After giving back nearly all of its post-earnings gains on the stock market, Anheuser Busch InBev NV (ADR) (NYSE:BUD) resumed its medium-term downtrend. Markets are foolishly ignoring the seasonal strength ahead, the inroads to an improved balance sheet and the company’s strong execution on its growth plans for 2018.
BUD Stock’s Solid Fourth Quarter
Anheuser-Busch topped over $115 per share when the company reported solid fourth-quarter results. The beverage company earned $1.04 per share, beating estimates by 5 cents. Revenue rose a modest 2.8 percent, to $14.6 billion, despite minor headwinds, beating analyst expectations by $110 million. The company capped 2017 with its best results in three years, thanks to an integration of two companies going very well. Global geography served the company well in diversifying the business, so much so that EBITDA grew in the double-digits. Africa, Latin America, and Australia were particularly good markets in 2017 for Anheuser-Busch.
Management’s confidence is well-deserved as the company starts the combined company on a path of solid results for the next 100 years.
Tepid Growth for BUD
Global brands revenue grew by nearly 10 percent, despite wine spirits growing only 0.2 percent. Wine grew 0.6 percent. The non-beer volume growth of 3.1 percent offset those declines. Even as the non-beer phenomenon catches on, the company grew beer revenue in the double digits in Argentina. South Africa’s beer volumes are notable as they grew in the mid-teens.
The company’s strong branding is worth mentioning since it hints of a rebound in beer demand in the future. BrandZ recognized seven of its beers as the top-10 most valuable brands. Budweiser, Stella Artois and Corona are in Anheuser-Busch’s global brand portfolio, and constitute 17 percent of its total volume of sales and nearly one-fifth of total revenue.
BUD Growth in China a Double-Edged Sword
With such strong numbers, why is BUD stock pulling back? Talk of the trade war between U.S. and China could lead to lower sales in the region. Previously, the Stella Artois brand grew, thanks to the strong performance in China, followed by Brazil, the U.K, and Argentina.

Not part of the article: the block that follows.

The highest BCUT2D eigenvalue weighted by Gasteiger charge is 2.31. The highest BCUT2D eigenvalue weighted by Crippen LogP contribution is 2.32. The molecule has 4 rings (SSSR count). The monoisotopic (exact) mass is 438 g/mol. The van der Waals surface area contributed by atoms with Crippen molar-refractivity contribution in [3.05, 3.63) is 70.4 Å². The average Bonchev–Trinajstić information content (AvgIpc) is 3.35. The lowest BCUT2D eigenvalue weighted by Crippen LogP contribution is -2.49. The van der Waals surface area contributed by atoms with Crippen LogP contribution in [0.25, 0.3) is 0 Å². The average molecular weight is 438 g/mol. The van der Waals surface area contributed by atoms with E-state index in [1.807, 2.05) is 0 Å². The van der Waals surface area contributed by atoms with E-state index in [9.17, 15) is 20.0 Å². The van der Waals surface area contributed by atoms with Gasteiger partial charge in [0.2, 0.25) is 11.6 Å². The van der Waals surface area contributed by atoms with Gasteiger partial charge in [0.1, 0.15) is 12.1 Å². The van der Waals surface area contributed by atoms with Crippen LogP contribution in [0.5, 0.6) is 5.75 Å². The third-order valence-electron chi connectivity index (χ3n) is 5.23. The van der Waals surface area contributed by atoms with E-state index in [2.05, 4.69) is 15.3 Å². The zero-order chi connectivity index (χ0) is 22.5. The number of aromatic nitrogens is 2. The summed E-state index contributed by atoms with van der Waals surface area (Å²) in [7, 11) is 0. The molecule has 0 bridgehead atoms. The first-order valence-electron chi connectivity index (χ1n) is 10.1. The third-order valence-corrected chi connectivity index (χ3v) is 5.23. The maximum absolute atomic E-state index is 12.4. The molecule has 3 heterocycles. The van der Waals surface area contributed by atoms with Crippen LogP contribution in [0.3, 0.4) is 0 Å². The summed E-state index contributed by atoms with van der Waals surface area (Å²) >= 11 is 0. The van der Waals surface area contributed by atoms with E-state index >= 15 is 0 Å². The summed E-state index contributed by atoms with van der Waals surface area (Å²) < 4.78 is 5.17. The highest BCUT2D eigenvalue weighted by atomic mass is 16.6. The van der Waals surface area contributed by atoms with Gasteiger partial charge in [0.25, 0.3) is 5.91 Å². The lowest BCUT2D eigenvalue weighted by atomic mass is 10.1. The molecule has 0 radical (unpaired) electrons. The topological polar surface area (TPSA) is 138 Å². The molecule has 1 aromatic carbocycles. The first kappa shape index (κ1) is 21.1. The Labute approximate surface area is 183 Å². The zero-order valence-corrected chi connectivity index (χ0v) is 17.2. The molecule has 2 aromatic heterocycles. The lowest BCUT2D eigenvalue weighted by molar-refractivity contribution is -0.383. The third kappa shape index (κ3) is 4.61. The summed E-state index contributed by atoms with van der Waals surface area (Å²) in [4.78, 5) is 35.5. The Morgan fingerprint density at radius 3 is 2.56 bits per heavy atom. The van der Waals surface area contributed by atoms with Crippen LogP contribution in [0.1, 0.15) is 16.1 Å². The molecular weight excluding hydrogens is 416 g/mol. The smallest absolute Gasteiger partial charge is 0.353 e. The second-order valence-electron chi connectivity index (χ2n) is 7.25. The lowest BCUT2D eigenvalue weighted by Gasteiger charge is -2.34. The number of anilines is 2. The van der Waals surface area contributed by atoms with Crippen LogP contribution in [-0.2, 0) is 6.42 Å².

BUD stock could probably hold up if trade tensions escalate and beer imports somehow get caught up in it. Still, strong branding through World Surf League and Corona Sunsets Festival gave the global image a lift. The awareness-building helped in growing sales for Corona through 2018.
Speaking of branding, the sponsorship at World Cup should give BUD stock a seasonally strong lift, just as it has four years ago. Historically, the company’s first-quarter involved more spending on sales and marketing due to the soccer event. This means the current quarter will end up as an inflection point. It will face higher costs this quarter but the investment will pay off when consumers spend more on the company’s beer products.
Although BUD stock suffered slightly from market losses related to share-based compensation, the company continues to work down debt and increase liquidity. It added more than $20 billion in liquidity, locked in 93 percent of debt to fixed interest rates, and lowered its net debt to EBITDA from 5.5 times in 2016 to 4.8 times in 2017. The company’s goal is to delever its debt to just two times.
Finbox.io’s 10Y DCF EBITDA Exit model implies limited upside for BUD stock, should revenue grow by only 2 percent for the next 10 years. Given how big the merged company is, the positive low-single digit growth is a reasonable assumption.
Bottom Line on BUD
Anheuser-Busch InBev stock hovers near yearly lows and could set new ones in the near-term. Consumer goods stocks are out of favor: Markets think the inability to pass higher prices to consumers will hurt profits. But this beverages supplier is not like The Procter & Gamble Co (NYSE:PG). The high-end premium products resonate with the consumer. So in the unlikely event that the company raises prices this year, it will pass to the consumer without hurting demand.
Disclosure: Author does not own shares of the aforementioned stocks.